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Solo Traveler Tips for AirBnb and Uber

As a Solo Traveler You May Want To Use AirBnB and Uber. They Could Be Safer than Hotels and Taxis.
By Danny Kaine

I travel extensively with my job, and I am always conscious of the fact that tourists and business travelers are often identified and targeted at their hotel, and/or followed once they get into a taxi. It is also important to note that as a traveler, you could be targeted from the moment you pick up your bags at the airport, during a train journey, or from when you disembark a boat. It is essential that you remain aware of your surroundings at all times. Usually, if something does not seem quite right, it is not!

Uber is growing in popularity over Taxi's in recent years.

Uber is growing in popularity over Taxi’s in recent years.


Up until a few years ago, whenever I traveled to a new city or country, I would try to identify a taxi driver who had a good concept of English, and of course good hygiene. Typically, in a new country, taxi-drivers are a great source of information. They usually know the places to go, places to stay away from, and in some cases, they can prove very useful when trying to find a particular someone (or something).

However, in the past 12-months there have been several incidents involving travelers, typically solo travelers, that were the result of them traveling in a marked taxi. Just by being in a marked taxi, that is, an easily identifiable taxi, especially in countries with high crime rates, each time you stop at a set of lights, slow down in traffic or exit the vehicle, you are at risk of being targeted. So, what is the alternative? Uber. They are now readily available in most cities/countries I visit, and the vehicles they use are unmarked, that is, they blend in with every other private vehicle on the road. Also, a majority of the drivers I have encountered are in fact off-duty taxi drivers, so I get the best of both worlds.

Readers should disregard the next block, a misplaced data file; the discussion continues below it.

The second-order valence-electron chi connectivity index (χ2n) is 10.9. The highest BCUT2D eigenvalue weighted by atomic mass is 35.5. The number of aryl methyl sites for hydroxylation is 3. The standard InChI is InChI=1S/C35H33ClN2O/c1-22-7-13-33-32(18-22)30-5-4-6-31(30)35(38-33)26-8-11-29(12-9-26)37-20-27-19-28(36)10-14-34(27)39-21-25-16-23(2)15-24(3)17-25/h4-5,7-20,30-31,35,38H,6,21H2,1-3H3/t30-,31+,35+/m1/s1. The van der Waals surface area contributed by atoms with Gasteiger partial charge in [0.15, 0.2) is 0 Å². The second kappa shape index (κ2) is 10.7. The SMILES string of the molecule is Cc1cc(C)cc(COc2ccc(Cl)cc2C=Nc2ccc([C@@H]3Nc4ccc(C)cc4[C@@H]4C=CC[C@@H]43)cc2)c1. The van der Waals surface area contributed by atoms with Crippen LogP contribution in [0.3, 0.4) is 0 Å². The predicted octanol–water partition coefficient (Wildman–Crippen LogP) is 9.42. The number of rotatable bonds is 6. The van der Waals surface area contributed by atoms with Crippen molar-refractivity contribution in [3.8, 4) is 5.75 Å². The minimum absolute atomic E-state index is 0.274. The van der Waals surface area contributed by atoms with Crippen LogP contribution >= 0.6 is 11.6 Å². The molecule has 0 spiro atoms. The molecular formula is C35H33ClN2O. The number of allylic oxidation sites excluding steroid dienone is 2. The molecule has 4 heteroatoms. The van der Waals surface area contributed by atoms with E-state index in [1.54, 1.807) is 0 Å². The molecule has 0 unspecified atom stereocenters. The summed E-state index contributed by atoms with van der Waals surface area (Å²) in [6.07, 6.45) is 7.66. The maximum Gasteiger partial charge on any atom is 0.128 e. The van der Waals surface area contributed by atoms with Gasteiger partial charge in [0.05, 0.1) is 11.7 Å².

Beautiful ocean view during an AirBnB stay.

Beautiful ocean view during an AirBnB stay.


If you have tuned into a news channel, listened to the radio, opened a newspaper or followed your Twitter feed, you will no doubt have heard about several terrorist attacks on hotels around the world. Most newsworthy, the Splendid Hotel in Burkina Faso, the Park Palace Guesthouse in Kabul, the Marriot Hotel in Islamabad, the Corinthia Hotel in Tripoli and the Marriot Hotel and Ritz-Carlton Hotels in Jakarta. Many other attacks have happened in recent months and years on hotels around the world. Moreover, other would-be attacks have thankfully been foiled before taking innocent lives.

Although terrorist attacks on hotels are of course possible, being targeted at a hotel is far more likely by petty criminals who want nothing more than to steal your money, passport and/or other valuables. Criminals have admitted following people into hotels and within minutes, after standing behind them at check-in, they knew the name, first and last, cell phone number, room number, how many nights they were staying for, and even if they were expecting a guest to arrive. Think about that the next time you check into a hotel. Don’t make yourself a target.

So what is the alternative? AirBnB. According to their website, they are now in 190+ countries. The booking process is easy, and you get to choose from a variety of different types of accommodations. I like the anonymity of it. I leave the airport, typically in an Uber vehicle I have arranged to meet in a particular location, away from the taxis, and then drove to a private residence. This reduces the risk of being a victim of a terrorist attack, and away from would-be criminals potentially targeting me in a hotel. I am also more comfortable connecting my laptop to a wireless connection of a private residence than I am to a hotel network, where hackers like to target.

To date, I have absolutely no complaints about Uber or AirBnB and purely from a traveler’s point of view, I like that I get to experience some authenticity of the country I am visiting. Traveling in their vehicles, listening to their music, staying in their houses, eating their food, and enjoying the conversations are all very entertaining. One should not be afraid to travel, far from it. Just take the time to do some research. Being forearmed is being forewarned.

Danny is a true nomad and founder of NomadSOS. Originally from the UK, he has visited 36 different countries. He is a former soldier, security advisor and business traveler with 20-years of international experience, including operating in Iraq, Afghanistan and other conflict and post-conflict regions around the world.

What other tips do you have to share? Comment below so we can Go! See! Learn!

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Michelle Rae

Michelle Rae

Michelle Rae is the creator of The Traveling Vixen, which captures her adventures around the world. Her passion is to inspire others to grow by experiencing and learning new things in the world.